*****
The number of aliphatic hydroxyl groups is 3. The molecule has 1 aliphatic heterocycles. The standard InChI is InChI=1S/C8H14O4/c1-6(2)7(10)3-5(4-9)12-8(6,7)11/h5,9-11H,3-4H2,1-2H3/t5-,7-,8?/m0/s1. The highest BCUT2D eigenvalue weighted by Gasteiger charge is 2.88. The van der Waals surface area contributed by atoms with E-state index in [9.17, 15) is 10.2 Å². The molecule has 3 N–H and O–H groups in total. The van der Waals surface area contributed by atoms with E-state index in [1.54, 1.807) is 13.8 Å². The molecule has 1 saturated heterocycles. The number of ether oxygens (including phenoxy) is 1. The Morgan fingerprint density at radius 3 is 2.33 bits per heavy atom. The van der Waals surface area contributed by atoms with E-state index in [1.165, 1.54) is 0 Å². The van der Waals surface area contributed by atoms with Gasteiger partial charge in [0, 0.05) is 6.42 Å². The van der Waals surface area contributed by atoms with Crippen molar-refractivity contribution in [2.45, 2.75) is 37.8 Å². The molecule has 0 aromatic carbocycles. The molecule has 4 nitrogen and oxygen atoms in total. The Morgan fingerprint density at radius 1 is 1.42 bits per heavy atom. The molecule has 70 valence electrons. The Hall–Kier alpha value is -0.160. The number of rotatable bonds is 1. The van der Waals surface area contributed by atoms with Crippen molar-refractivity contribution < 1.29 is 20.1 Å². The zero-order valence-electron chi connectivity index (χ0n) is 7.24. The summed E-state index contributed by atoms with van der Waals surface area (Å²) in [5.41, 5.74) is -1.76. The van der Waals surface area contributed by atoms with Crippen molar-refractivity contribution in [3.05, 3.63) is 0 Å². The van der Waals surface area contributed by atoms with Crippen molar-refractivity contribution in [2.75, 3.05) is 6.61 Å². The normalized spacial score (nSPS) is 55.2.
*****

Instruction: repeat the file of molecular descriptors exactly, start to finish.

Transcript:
The number of aliphatic hydroxyl groups is 3. The molecule has 1 aliphatic heterocycles. The standard InChI is InChI=1S/C8H14O4/c1-6(2)7(10)3-5(4-9)12-8(6,7)11/h5,9-11H,3-4H2,1-2H3/t5-,7-,8?/m0/s1. The highest BCUT2D eigenvalue weighted by Gasteiger charge is 2.88. The van der Waals surface area contributed by atoms with E-state index in [9.17, 15) is 10.2 Å². The molecule has 3 N–H and O–H groups in total. The van der Waals surface area contributed by atoms with E-state index in [1.54, 1.807) is 13.8 Å². The molecule has 1 saturated heterocycles. The number of ether oxygens (including phenoxy) is 1. The Morgan fingerprint density at radius 3 is 2.33 bits per heavy atom. The van der Waals surface area contributed by atoms with E-state index in [1.165, 1.54) is 0 Å². The van der Waals surface area contributed by atoms with Gasteiger partial charge in [0, 0.05) is 6.42 Å². The van der Waals surface area contributed by atoms with Crippen molar-refractivity contribution in [2.45, 2.75) is 37.8 Å². The molecule has 0 aromatic carbocycles. The molecule has 4 nitrogen and oxygen atoms in total. The Morgan fingerprint density at radius 1 is 1.42 bits per heavy atom. The molecule has 70 valence electrons. The Hall–Kier alpha value is -0.160. The number of rotatable bonds is 1. The van der Waals surface area contributed by atoms with Crippen molar-refractivity contribution < 1.29 is 20.1 Å². The zero-order valence-electron chi connectivity index (χ0n) is 7.24. The summed E-state index contributed by atoms with van der Waals surface area (Å²) in [5.41, 5.74) is -1.76. The van der Waals surface area contributed by atoms with Crippen molar-refractivity contribution in [3.05, 3.63) is 0 Å². The van der Waals surface area contributed by atoms with Crippen molar-refractivity contribution in [2.75, 3.05) is 6.61 Å². The normalized spacial score (nSPS) is 55.2.